David Jeremiah: This Is What Gratitude Does for Others, God and You


Depending on the time of day you are reading this article, you have probably engaged in a certain exchange several times.

Perhaps at breakfast someone passed you the cream for your coffee. Later, your spouse offered to run an errand for you while you were at work. Or perhaps someone held a door open for you or complimented you on your appearance.

In each of these situations, and probably countless others, you likely responded with “Thank you!” That phrase is repeated innumerable times each day around the world, more often in some cultures than others. But as much as we say “thank you,” we probably don’t say it as often as we should. Thanks, or gratitude, has become one of those things that we somehow neglect.

What does not saying “thank you” suggest? It suggests that we are taking blessings and favor for granted. It suggests that we think people are obligated to pass us the cream, run an errand, hold the door, or compliment our appearance. It suggests that we think people are obligated to be nice to us without us being obligated to be nice in return.

And here is an even greater danger: We begin to feel that God is obligated to bless us without us blessing (thanking) him in return. That is a dangerous mindset to have when it comes to our relationships with other people and with him.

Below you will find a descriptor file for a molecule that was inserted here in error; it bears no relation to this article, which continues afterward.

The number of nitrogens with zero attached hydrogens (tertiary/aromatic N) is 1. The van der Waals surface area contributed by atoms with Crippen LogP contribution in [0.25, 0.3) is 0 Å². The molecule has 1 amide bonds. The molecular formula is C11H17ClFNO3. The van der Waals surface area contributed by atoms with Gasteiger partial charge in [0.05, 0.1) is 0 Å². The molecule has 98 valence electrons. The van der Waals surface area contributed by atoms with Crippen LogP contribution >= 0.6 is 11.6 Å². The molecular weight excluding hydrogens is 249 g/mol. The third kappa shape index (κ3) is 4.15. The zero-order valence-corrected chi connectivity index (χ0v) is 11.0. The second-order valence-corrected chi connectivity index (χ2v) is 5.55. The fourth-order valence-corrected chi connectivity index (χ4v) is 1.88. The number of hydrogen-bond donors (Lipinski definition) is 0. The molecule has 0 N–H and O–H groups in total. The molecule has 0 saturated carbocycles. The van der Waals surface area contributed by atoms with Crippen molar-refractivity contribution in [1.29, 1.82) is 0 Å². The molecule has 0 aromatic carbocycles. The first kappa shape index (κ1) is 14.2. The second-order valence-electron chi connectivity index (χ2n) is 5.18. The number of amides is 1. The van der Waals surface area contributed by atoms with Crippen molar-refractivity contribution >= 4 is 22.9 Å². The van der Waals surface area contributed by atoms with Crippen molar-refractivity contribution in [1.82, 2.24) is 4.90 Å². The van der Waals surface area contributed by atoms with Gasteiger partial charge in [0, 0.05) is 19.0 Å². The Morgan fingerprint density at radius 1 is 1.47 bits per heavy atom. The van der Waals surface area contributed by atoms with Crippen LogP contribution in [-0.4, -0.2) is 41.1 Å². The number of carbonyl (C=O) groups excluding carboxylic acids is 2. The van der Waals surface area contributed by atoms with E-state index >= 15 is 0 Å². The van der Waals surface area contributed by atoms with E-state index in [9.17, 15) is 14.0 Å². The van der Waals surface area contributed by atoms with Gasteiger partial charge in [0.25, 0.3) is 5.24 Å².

Massive Migrant Caravan Marches Toward US with LGBT Flags Flying as Mexican President Snubs Biden at Summit

In fact, let me suggest this: Being ungrateful to others ultimately reflects a lack of gratitude to God. We shouldn’t want to be ungrateful people.

When King David led the leaders of Israel in giving money for the building of the first temple in Jerusalem, he prayed a prayer of thanksgiving after the money was given (1 Chronicles 29:10-19). In that prayer, he said this to God: “But who am I, and who are my people, that we should be able to offer so willingly as this? For all things come from You, and of Your own we have given You.”

David recognized God as the source of “all things.” Granted, in that context, David was talking about material wealth — they were giving back to God what he had already given to them. But I don’t think David would have argued with the notion that “all things”…


Leave a Reply

Your email address will not be published. Required fields are marked *